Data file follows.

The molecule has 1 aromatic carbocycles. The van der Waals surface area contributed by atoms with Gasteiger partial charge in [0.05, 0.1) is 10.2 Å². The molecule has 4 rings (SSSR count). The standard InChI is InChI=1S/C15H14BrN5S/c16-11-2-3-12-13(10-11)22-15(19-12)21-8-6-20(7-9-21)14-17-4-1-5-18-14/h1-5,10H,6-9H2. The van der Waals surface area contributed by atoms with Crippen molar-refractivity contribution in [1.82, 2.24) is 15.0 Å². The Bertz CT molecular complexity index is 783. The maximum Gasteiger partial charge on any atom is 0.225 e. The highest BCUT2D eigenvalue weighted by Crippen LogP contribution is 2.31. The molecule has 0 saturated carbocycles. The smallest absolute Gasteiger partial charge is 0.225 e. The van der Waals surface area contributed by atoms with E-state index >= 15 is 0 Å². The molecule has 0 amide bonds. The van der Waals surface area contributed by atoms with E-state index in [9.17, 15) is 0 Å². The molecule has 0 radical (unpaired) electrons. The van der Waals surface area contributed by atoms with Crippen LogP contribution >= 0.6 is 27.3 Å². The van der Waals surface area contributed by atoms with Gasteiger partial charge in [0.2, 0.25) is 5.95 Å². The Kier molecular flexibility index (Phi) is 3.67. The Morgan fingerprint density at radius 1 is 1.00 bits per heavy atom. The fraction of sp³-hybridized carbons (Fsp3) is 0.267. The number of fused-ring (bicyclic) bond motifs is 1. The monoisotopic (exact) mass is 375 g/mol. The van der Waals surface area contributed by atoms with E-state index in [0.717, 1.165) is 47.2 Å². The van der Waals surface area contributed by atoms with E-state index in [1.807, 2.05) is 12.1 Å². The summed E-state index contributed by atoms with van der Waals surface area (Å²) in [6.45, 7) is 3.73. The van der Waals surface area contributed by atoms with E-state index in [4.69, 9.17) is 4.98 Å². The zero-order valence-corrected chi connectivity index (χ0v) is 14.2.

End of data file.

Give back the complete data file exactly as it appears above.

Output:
The molecule has 1 aromatic carbocycles. The van der Waals surface area contributed by atoms with Gasteiger partial charge in [0.05, 0.1) is 10.2 Å². The molecule has 4 rings (SSSR count). The standard InChI is InChI=1S/C15H14BrN5S/c16-11-2-3-12-13(10-11)22-15(19-12)21-8-6-20(7-9-21)14-17-4-1-5-18-14/h1-5,10H,6-9H2. The van der Waals surface area contributed by atoms with Crippen molar-refractivity contribution in [1.82, 2.24) is 15.0 Å². The Bertz CT molecular complexity index is 783. The maximum Gasteiger partial charge on any atom is 0.225 e. The highest BCUT2D eigenvalue weighted by Crippen LogP contribution is 2.31. The molecule has 0 saturated carbocycles. The smallest absolute Gasteiger partial charge is 0.225 e. The van der Waals surface area contributed by atoms with E-state index >= 15 is 0 Å². The molecule has 0 amide bonds. The van der Waals surface area contributed by atoms with E-state index in [9.17, 15) is 0 Å². The molecule has 0 radical (unpaired) electrons. The van der Waals surface area contributed by atoms with Crippen LogP contribution >= 0.6 is 27.3 Å². The van der Waals surface area contributed by atoms with Gasteiger partial charge in [0.2, 0.25) is 5.95 Å². The Kier molecular flexibility index (Phi) is 3.67. The Morgan fingerprint density at radius 1 is 1.00 bits per heavy atom. The fraction of sp³-hybridized carbons (Fsp3) is 0.267. The number of fused-ring (bicyclic) bond motifs is 1. The monoisotopic (exact) mass is 375 g/mol. The van der Waals surface area contributed by atoms with E-state index in [0.717, 1.165) is 47.2 Å². The van der Waals surface area contributed by atoms with E-state index in [1.807, 2.05) is 12.1 Å². The summed E-state index contributed by atoms with van der Waals surface area (Å²) in [6.45, 7) is 3.73. The van der Waals surface area contributed by atoms with E-state index in [4.69, 9.17) is 4.98 Å². The zero-order valence-corrected chi connectivity index (χ0v) is 14.2.